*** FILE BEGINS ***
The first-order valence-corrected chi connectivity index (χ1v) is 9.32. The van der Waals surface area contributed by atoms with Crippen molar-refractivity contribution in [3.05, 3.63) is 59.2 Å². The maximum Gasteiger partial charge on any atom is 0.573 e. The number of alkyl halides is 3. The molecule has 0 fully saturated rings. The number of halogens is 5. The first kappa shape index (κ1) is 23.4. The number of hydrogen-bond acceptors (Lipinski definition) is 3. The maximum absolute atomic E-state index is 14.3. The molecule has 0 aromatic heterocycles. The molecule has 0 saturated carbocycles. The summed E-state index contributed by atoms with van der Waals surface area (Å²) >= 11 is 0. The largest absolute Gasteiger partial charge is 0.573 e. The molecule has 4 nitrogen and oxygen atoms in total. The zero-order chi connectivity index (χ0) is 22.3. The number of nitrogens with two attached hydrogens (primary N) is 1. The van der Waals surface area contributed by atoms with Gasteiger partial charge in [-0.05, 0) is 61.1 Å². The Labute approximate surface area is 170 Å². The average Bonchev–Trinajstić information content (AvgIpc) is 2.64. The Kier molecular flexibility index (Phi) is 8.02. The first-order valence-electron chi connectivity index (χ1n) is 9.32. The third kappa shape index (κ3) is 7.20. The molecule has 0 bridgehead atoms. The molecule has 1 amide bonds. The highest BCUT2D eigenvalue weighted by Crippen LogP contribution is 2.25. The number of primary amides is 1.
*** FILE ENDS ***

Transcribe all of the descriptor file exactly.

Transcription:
The first-order valence-corrected chi connectivity index (χ1v) is 9.32. The van der Waals surface area contributed by atoms with Crippen molar-refractivity contribution in [3.05, 3.63) is 59.2 Å². The maximum Gasteiger partial charge on any atom is 0.573 e. The number of alkyl halides is 3. The molecule has 0 fully saturated rings. The number of halogens is 5. The first kappa shape index (κ1) is 23.4. The number of hydrogen-bond acceptors (Lipinski definition) is 3. The maximum absolute atomic E-state index is 14.3. The molecule has 0 aromatic heterocycles. The molecule has 0 saturated carbocycles. The summed E-state index contributed by atoms with van der Waals surface area (Å²) >= 11 is 0. The largest absolute Gasteiger partial charge is 0.573 e. The molecule has 4 nitrogen and oxygen atoms in total. The zero-order chi connectivity index (χ0) is 22.3. The number of nitrogens with two attached hydrogens (primary N) is 1. The van der Waals surface area contributed by atoms with Gasteiger partial charge in [-0.05, 0) is 61.1 Å². The Labute approximate surface area is 170 Å². The average Bonchev–Trinajstić information content (AvgIpc) is 2.64. The Kier molecular flexibility index (Phi) is 8.02. The first-order valence-electron chi connectivity index (χ1n) is 9.32. The third kappa shape index (κ3) is 7.20. The molecule has 0 bridgehead atoms. The molecule has 1 amide bonds. The highest BCUT2D eigenvalue weighted by Crippen LogP contribution is 2.25. The number of primary amides is 1.